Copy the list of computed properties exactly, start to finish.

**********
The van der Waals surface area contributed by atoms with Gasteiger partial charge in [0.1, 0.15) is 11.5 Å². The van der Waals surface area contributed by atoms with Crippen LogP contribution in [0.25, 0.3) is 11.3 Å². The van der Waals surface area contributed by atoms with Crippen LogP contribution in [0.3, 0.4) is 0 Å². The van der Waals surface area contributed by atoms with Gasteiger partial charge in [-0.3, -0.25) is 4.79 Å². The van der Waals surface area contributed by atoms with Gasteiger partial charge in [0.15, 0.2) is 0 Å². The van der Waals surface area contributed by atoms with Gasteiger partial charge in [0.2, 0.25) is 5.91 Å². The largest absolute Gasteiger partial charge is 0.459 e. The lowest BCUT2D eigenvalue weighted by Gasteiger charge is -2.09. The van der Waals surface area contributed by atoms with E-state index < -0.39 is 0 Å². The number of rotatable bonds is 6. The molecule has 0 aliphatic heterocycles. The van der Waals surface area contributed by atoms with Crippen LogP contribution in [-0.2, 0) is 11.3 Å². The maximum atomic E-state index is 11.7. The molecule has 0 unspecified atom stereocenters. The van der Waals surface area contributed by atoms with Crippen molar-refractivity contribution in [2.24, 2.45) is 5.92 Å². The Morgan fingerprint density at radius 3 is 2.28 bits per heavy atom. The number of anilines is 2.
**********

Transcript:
The van der Waals surface area contributed by atoms with Gasteiger partial charge in [0.1, 0.15) is 11.5 Å². The van der Waals surface area contributed by atoms with Crippen LogP contribution in [0.25, 0.3) is 11.3 Å². The van der Waals surface area contributed by atoms with Crippen LogP contribution in [0.3, 0.4) is 0 Å². The van der Waals surface area contributed by atoms with Gasteiger partial charge in [-0.3, -0.25) is 4.79 Å². The van der Waals surface area contributed by atoms with Gasteiger partial charge in [0.15, 0.2) is 0 Å². The van der Waals surface area contributed by atoms with Gasteiger partial charge in [0.2, 0.25) is 5.91 Å². The largest absolute Gasteiger partial charge is 0.459 e. The lowest BCUT2D eigenvalue weighted by Gasteiger charge is -2.09. The van der Waals surface area contributed by atoms with E-state index < -0.39 is 0 Å². The number of rotatable bonds is 6. The molecule has 0 aliphatic heterocycles. The van der Waals surface area contributed by atoms with Crippen LogP contribution in [-0.2, 0) is 11.3 Å². The maximum atomic E-state index is 11.7. The molecule has 0 unspecified atom stereocenters. The van der Waals surface area contributed by atoms with Crippen molar-refractivity contribution in [2.24, 2.45) is 5.92 Å². The Morgan fingerprint density at radius 3 is 2.28 bits per heavy atom. The number of anilines is 2.